A crowd of people celebrate their election win.

Pro-democracy winning candidates gather outside the campus of the Polytechnic University in Hong Kong.

Credit:

Adnan Abidi/Reuters

Hong Kong’s leader, Carrie Lam, said on Nov. 25 that she would listen to public opinion after a landslide election victory by opponents of Chinese rule amid months of sometimes violent pro-democracy unrest.

Democratic candidates secured almost 90% of 452 district council seats in the Nov. 24 poll, held during a rare weekend lull in clashes with police, despite a strongly resourced and mobilized pro-establishment opposition.

Hong Kong’s pro-Beijing Chief Executive Lam said the government respected the results and wished “the peaceful, safe and orderly situation to continue.”

Former Democratic Party member of the Hong Kong Legislative Council, Emily Lau, spoke to Marco Werman about this historic vote.

Lau explained what this means for the future of the relationship between Beijing and Hong Kong. 

Marco Werman: How important was this vote? What's the upshot of the result?

Emily Lau: These councils do not have much power, but if they are united and if they are articulate, they can still influence public opinion and influence government decisions. So, I certainly hope the newly elected members will act intelligently, but with determination — and I certainly hope Beijing will not see them as a threat.

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Well, many of the people who won seats on these district councils are young. There are political neophytes. What can you tell us about them? Do you have confidence that they'll be able to steer a path with Beijing?

I don't know. I have already seen commentaries of people saying that. Now, it seems, especially with these young people, maybe many of them have not worked in the district and they just emerged during these last few months' protests. And they may not really be interested in working on this very dry, mundane constituency work and will just shout slogans and be anti-establishment. I certainly hope that they will understand that the voters expect them to serve as an elected member, but of course, to also champion the political causes. But they don't serve forever. Just for four years. And if they perform — and not to the satisfaction of the electorate — next time, it could be the reverse result. And if all you know how to do is chant slogans and go into the council chamber and perform shows, I think the electorate will get tired quite soon. So, it is a very delicate balance. They have to show they have not forgotten the reason why some people voted them into office. But it's not just one reason. There are also demands that they meet the requirements of an elected district councilor.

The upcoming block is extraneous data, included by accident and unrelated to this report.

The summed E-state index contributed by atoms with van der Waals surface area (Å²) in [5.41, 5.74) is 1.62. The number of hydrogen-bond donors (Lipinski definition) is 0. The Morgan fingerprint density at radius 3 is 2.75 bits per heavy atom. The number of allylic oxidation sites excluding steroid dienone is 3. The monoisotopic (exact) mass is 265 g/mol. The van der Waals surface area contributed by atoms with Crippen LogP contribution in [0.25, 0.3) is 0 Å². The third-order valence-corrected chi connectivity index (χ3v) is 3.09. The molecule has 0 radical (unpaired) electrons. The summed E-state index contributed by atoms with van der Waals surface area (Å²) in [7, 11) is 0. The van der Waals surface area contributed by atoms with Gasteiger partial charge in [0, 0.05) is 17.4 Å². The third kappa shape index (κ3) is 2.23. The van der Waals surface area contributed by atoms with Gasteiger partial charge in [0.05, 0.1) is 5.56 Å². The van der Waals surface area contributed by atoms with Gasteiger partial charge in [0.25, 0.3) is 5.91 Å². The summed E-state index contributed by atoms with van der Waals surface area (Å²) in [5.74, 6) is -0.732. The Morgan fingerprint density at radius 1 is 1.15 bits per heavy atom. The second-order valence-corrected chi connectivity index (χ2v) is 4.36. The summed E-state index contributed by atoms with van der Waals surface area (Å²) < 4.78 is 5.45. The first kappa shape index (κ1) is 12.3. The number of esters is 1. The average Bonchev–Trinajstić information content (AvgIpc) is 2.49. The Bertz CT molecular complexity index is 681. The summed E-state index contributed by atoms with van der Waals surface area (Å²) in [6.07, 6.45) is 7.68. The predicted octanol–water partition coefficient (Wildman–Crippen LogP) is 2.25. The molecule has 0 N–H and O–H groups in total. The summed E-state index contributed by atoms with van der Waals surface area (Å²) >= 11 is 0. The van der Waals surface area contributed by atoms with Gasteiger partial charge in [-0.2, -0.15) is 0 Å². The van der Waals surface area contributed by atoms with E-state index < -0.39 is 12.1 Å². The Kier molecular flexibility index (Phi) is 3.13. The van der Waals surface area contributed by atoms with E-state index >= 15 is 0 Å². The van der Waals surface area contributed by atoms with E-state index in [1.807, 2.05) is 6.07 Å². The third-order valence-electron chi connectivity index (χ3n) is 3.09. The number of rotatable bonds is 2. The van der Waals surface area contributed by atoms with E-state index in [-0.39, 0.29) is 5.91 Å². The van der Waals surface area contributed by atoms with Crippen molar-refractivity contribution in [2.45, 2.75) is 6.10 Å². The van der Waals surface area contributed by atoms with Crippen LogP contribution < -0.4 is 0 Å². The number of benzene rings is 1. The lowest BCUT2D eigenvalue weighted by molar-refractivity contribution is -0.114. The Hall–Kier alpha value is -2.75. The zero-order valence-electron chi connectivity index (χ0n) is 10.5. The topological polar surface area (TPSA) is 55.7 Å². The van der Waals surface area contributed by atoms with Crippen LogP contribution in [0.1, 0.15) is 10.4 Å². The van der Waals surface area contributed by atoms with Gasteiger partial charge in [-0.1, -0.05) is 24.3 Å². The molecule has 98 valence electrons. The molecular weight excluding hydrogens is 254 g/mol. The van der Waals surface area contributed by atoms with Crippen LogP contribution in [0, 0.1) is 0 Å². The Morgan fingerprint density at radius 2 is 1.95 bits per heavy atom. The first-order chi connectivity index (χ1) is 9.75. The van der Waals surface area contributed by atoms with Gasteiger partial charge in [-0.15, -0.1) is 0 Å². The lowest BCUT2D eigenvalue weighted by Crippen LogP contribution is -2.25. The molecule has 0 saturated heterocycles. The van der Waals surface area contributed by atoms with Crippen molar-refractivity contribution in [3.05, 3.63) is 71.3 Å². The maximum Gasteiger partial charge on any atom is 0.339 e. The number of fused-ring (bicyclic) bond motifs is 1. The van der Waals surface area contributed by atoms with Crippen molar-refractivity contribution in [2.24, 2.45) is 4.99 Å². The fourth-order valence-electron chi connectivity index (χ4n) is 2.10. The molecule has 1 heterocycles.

It did not take very long for China's government to respond to the election results and this rejection of Beijing loyalists. The foreign minister, Wang Yi, told reporters today that Hong Kong will always be ruled from Beijing. He warned against further protest violence. Does that sound ominous to you?

Well, it's like a broken record. But I can assure your listeners that many Hong Kong people understand that we are part of the People's Republic of China. We have the Hong Kong Special Administrative Region, but all these protests in the past months are there to urge the Chinese government to keep its promise under the policy of one country, two systems. That is, to make sure that we continue to enjoy the capitalist lifestyle, the freedoms, the civil liberties, the personal safety, the rule of law, independence of the judiciary, all these things that the Chinese have promised, which should last until 2047, — and hopefully beyond. But now, they seem to be breaking their promises. People are not demonstrating for independence or self-determination. We are just asking the Chinese not to renege on its promise. So, if they say all these rubbish things, I don't think your listeners should really believe them.

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The results of this election also present some pretty big dilemmas for Hong Kong's chief executive, Carrie Lam. She's been referring back to what she called a "silent majority" of supporters for one country, two systems. So what are her options now that that silent majority has not materialized?

Exactly. I think most people have spoken. You've got a turnout rate of over 70%, which is very, very respectable by any standard. So, what Carrie Lam should do is meet with the people and come up with responses. They are not giving Hong Kong independence. There is no "color revolution." Please tell Chinese officials who say that to shut up.

You've had a long career in politics. Did you ever think that you would be at this particular moment in Hong Kong's history? Did you think that what we're looking at right now was inevitable?

Well, I always felt that when we're under Beijing rule, you cannot rule anything out. Of course, [there was] the massacre in Beijing 30 years ago. Nobody would have thought that Carrie Lam would come up with the stupid extradition bill. And then when more than a million people protested peacefully, she refused to back down. Her behavior is so baffling. Of course, you say [she's] Beijing-backed and Beijing's behind it. Yes, but I don't think Beijing forced her to do this bill. She's so arrogant and so stubborn, so intransigent and we all know that she's bad news, but we didn't know that she's as bad as this.

This interview was edited and condensed for clarity. 

Reuters contributed to this story. 

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